Reaction to the energy cap
The idea was rapidly savaged – and not just by the Tory press, who were not hugely impressed by their champion borrowing an idea from ‘Red Ed.’
More dispassionate commentators pointed out that an energy cap would actually push up prices. In fact, this is already happening, with the idea of capping energy prices first being floated in October last year – since when the price of the cheapest energy deals has risen sharply. One provider, SSE, raised its cheapest gas and electricity tariff by 40% between October 2016 and May 2017: for someone on average household usage, this meant a rise from £782 a year to £1,072 a year.
With a cap in place – or even suggested – the energy companies will simply narrow the gap between their best deals and their standard tariffs: if they can, they will also look to increase the standard tariff before any cap comes into force. We wrote about the energy price hikes in March: nothing in that article has changed.
A cap on energy prices also removes competition between the companies and means there is little point in customers ‘shopping around’ for the best deals – which the government was previous trying to encourage.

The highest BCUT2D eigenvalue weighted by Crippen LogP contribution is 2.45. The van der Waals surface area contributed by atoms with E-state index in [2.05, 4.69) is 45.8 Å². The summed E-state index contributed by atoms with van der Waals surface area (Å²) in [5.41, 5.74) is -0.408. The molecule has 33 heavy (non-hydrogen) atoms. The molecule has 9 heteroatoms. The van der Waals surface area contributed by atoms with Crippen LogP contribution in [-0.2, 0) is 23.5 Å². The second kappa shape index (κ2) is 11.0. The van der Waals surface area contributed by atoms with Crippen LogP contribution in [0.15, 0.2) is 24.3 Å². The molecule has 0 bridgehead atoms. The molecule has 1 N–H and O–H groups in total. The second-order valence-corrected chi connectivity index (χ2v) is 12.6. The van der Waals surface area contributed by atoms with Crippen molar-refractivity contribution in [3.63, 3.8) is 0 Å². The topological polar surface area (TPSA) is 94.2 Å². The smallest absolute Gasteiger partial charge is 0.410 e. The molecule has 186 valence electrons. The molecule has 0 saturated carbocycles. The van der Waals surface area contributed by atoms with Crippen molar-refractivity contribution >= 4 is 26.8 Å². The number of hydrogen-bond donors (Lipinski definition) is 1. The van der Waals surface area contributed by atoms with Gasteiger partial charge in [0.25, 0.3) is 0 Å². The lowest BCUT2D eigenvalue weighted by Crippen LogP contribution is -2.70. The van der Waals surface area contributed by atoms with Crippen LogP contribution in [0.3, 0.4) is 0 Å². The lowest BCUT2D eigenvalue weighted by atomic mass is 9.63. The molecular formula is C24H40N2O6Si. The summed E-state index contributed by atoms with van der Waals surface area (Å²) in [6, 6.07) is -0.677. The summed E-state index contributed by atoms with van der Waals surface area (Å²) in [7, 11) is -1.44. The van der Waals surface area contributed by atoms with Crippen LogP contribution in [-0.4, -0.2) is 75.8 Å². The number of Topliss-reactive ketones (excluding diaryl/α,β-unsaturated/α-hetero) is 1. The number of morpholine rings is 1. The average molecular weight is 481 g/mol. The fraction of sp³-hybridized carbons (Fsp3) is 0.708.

Far from helping those who ‘just about managing’ an energy cap will have exactly the opposite effect. The only way for the JAMs to save money would be to turn the heating down – and presumably, move from ‘just about managing’ as ‘just about freezing.’
The minimum wage
Meanwhile, over at Labour HQ, the election manifesto has been leaked to the press.
The manifesto contains a pledge to raise the minimum wage to £10 an hour by 2020 and to extend that rate to all workers aged 18 to 25, with the exception of those on the apprentice rate. At the moment the minimum wage (recently re-branded as the ‘living wage’) is £7.50 per hour for those aged over 25: if you are 21 to 24 it is £7.05 and for those aged 18-20 it is £5.60 an hour.
Clearly, this is a policy designed to help the lower paid: as a Labour spokesman said,
“The increase is in line with forecasts of the wage needed to maintain a decent standard of living by 2020 and put an end to poverty pay.”